It’s nearing the end of April and we have already been back in the USA for 2 weeks. We began our travels saying good-bye to our Kalukembe family in March and embarked on a journey that took us through 3 weeks; 7 airports; both sets of parents and one pair of grandparents; innumerably inspiring colleagues in medical missions; 3 bottles of lice shampoo (for our 2 youngest–not easy to find time and place for a haircut–be careful with your airplane seats!); and delivered some travel-weary but sturdy children to a new home in Wilmington, DE.
We finished our time in Angola with encouraging farewells and hopes for returns. Then we passed 2 weeks in Greece, first at a medical missions conference and then a long weekend with Daniel’s parents sightseeing Athens. The conference drew missionaries in the medical profession from all around the world, mostly Africa, the Middle East and Central Asia. . . quite inspiring and encouraging to hear others share their experiences and what they’ve learned in their service. Greece’s ancient and rich history enthralled our family, and we had the privilege to see the beauty of the Adriatic Sea (though not quite warm to swim in beyond a few seconds; i write that, but we did see an elderly man taking a leisurely swim for what must have been an hour!). And in Holland, we spent few days with Priscila’s parents and sister, who made a cozy cottage warm with many Dutch delicacies. Zeke loved going to a pancake restaurant with his great-grandparents and swimming in an indoor pool. . . Pri’s Opa and Oma are an inspiration–they just returned from a return trip to Brazil for 5 weeks and Opa’s 90 year-old eyes lit up as he told us about the many times he was able to preach and share the Word in his “native” Portuguese.
And we are now in a big house in Wilmington, where we are settling in to stay for the upcoming months. Daniel is preparing for a return to work in the emergency departments of hospitals in the Christiana system. Priscila is homeschooling Zeke and managing Eliel and Naomi’s energies with mushroom hunts in the backyard and dissections at the dinner table. What a fascinating world we live in!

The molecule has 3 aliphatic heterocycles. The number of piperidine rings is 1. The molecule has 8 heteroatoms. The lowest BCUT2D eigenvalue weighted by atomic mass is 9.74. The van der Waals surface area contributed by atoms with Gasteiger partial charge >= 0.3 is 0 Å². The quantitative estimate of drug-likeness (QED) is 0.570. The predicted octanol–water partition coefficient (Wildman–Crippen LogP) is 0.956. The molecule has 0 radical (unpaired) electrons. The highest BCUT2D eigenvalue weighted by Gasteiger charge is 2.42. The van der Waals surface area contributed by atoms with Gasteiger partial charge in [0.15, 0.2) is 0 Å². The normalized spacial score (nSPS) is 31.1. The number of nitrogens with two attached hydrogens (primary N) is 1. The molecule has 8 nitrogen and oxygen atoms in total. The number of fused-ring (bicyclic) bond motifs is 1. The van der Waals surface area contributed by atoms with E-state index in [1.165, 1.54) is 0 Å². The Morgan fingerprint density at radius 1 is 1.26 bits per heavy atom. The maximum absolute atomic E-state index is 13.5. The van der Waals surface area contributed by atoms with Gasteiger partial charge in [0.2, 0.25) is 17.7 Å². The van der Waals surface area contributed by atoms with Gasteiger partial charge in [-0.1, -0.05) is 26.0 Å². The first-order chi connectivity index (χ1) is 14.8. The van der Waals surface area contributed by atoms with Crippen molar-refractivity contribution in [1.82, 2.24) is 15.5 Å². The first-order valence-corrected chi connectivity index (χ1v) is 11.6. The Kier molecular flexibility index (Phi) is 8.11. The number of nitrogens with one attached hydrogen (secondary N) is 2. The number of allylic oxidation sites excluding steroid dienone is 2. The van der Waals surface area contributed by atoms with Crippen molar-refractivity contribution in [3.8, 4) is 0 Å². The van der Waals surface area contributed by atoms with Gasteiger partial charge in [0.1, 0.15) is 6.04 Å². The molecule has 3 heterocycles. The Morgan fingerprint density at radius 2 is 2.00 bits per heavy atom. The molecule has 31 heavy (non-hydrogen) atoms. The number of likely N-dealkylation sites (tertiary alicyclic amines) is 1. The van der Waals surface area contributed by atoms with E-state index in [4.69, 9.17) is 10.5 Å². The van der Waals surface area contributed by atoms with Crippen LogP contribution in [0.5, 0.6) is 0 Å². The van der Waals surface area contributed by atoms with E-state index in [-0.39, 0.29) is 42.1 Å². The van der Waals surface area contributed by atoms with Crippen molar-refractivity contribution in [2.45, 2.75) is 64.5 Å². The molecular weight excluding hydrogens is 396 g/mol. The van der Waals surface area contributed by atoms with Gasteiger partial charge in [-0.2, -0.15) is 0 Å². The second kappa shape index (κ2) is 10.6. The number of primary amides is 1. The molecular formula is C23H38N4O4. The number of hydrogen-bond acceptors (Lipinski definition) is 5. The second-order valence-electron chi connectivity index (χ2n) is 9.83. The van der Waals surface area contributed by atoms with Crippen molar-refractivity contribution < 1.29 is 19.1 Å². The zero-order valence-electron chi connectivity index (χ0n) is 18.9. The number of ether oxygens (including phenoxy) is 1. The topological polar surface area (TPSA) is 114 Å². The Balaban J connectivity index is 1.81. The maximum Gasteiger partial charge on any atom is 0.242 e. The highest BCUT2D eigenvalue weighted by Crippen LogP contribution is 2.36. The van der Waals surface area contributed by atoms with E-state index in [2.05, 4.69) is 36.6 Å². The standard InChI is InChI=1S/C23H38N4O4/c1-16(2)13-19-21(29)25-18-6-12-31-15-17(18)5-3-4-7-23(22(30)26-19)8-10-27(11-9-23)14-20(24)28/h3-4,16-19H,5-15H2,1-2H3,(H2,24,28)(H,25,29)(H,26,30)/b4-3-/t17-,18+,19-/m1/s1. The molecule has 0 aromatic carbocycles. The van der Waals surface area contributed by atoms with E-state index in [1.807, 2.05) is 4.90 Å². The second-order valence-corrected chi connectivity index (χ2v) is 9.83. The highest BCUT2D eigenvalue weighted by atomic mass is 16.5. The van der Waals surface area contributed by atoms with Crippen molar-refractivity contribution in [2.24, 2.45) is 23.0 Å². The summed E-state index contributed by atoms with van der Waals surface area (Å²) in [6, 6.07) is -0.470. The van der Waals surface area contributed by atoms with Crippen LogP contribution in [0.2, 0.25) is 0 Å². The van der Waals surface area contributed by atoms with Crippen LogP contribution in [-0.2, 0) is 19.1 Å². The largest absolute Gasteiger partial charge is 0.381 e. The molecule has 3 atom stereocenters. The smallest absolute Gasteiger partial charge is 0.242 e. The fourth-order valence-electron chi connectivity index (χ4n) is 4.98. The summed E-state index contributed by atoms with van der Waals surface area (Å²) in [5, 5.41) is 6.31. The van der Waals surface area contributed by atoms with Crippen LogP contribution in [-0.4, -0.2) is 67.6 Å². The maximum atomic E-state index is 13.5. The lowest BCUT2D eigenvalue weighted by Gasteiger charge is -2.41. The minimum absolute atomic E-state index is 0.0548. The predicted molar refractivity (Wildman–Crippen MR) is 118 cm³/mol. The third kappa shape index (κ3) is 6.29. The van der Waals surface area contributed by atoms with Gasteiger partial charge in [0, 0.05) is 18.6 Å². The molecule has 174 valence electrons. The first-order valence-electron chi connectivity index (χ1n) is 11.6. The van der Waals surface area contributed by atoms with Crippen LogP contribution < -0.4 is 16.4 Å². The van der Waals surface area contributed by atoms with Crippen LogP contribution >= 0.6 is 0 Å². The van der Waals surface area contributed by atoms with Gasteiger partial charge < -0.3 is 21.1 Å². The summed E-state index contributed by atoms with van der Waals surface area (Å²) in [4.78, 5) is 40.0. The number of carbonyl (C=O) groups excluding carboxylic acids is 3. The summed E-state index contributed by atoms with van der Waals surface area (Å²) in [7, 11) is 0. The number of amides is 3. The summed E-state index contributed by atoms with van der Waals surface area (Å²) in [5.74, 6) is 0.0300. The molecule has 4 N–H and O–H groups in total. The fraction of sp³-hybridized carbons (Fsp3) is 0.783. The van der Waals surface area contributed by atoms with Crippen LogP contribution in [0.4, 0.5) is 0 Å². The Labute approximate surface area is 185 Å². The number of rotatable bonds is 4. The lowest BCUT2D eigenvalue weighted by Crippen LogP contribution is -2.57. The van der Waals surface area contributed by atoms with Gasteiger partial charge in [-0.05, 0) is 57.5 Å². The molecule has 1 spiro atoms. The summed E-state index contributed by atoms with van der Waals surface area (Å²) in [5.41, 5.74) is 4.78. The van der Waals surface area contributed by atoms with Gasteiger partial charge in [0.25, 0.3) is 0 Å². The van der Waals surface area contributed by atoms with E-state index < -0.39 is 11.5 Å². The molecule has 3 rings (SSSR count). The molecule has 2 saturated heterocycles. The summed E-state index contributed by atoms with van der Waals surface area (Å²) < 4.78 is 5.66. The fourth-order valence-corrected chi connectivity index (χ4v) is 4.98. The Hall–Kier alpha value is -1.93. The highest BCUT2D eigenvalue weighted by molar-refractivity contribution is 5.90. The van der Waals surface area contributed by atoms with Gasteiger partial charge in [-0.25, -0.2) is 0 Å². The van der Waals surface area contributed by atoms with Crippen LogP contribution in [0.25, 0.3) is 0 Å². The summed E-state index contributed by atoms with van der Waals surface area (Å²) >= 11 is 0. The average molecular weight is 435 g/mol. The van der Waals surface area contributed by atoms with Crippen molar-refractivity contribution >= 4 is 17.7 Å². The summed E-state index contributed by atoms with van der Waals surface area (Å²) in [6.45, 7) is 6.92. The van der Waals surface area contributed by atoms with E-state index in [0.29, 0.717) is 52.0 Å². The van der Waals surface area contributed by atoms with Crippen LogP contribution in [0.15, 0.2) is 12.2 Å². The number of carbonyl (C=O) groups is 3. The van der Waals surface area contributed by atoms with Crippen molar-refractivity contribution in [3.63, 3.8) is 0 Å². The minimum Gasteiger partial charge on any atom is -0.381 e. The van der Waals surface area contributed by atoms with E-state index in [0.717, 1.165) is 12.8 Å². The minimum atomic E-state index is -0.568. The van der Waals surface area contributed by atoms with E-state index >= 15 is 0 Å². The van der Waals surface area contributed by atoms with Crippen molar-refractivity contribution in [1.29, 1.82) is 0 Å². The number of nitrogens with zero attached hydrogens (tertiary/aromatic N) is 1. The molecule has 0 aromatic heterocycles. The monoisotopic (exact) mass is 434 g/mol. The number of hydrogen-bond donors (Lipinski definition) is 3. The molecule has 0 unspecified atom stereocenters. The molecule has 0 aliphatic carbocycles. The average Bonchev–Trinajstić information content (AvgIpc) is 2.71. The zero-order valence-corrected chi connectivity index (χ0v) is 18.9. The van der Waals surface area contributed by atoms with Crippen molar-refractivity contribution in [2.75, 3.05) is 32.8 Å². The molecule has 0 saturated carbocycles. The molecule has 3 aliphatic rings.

We would love to hear from you while we are back in the States and with fast internet connection! We hope to settle in to a routine here soon, figure out our travel plans, etc, though most of our travels won’t occur till next spring around the time we hope to return to Angola. Please keep remembering and praying for Kalukembe, the workers who carry on and the patients who continue to need care and healing.
The day before we left Angola, an ambulance arrived from the government as a donation to the hospital. The hospital had been struggling with an old vehicle that was used for carrying water, construction materials, and transporting on call staff and had no longer been reliable to transfer patients to Lubango for more complex care. Though not equipped with what a standard American ambulance would carry (which would cover 1-2 pages in supply stock alone), it did at least come with a stretcher!
Our home church, Belem, is in the middle of the patient villa. Walking to and from church, Naomi would enjoy seeing how peoples’ meal preparations were progressing. Most food is prepared over charcoal fires as seen in the foreground. Most church members come from this neighborhood. In their farewell song, they sang that we are all journeying to the New Jerusalem. We look forward to reunite with our brothers and sisters either there or back in Kalukembe!
Our miracle premie who’s mom arrived at 27weeks gestation with ruptured membranes and delivered at 28weeks at 1.2kg. She was tenderly loved, fought for and kept vigilantly in kangaroo care (since we have no functional incubator anymore – the hospital has 5 broken ones) for 2 months. Every morning the first thing I’d ask was “How is our baby” and even with the 20 others on the floor, the nurses knew who I meant. She was always the last patient and I loved doing my “you’ve-gained-dance” on the good days. We finally sent her home a “fat” smiling baby and mom grinning ear-to-ear. We all did our celebratory dance that day.
Naomi at church, happily sitting by a little “ne-ne”.
Zeke and Eliel, swimming at the waterhole with their friends this rainy season.
The 3 matrons of “cuida de mulhere”: Priscila (chief of everything OB and GYN) with Tia Julia (chief of maternity) and Marta (chief of women’s ward). What a privilege to work with these beautiful, intelligent hearts and hands–Priscila, too!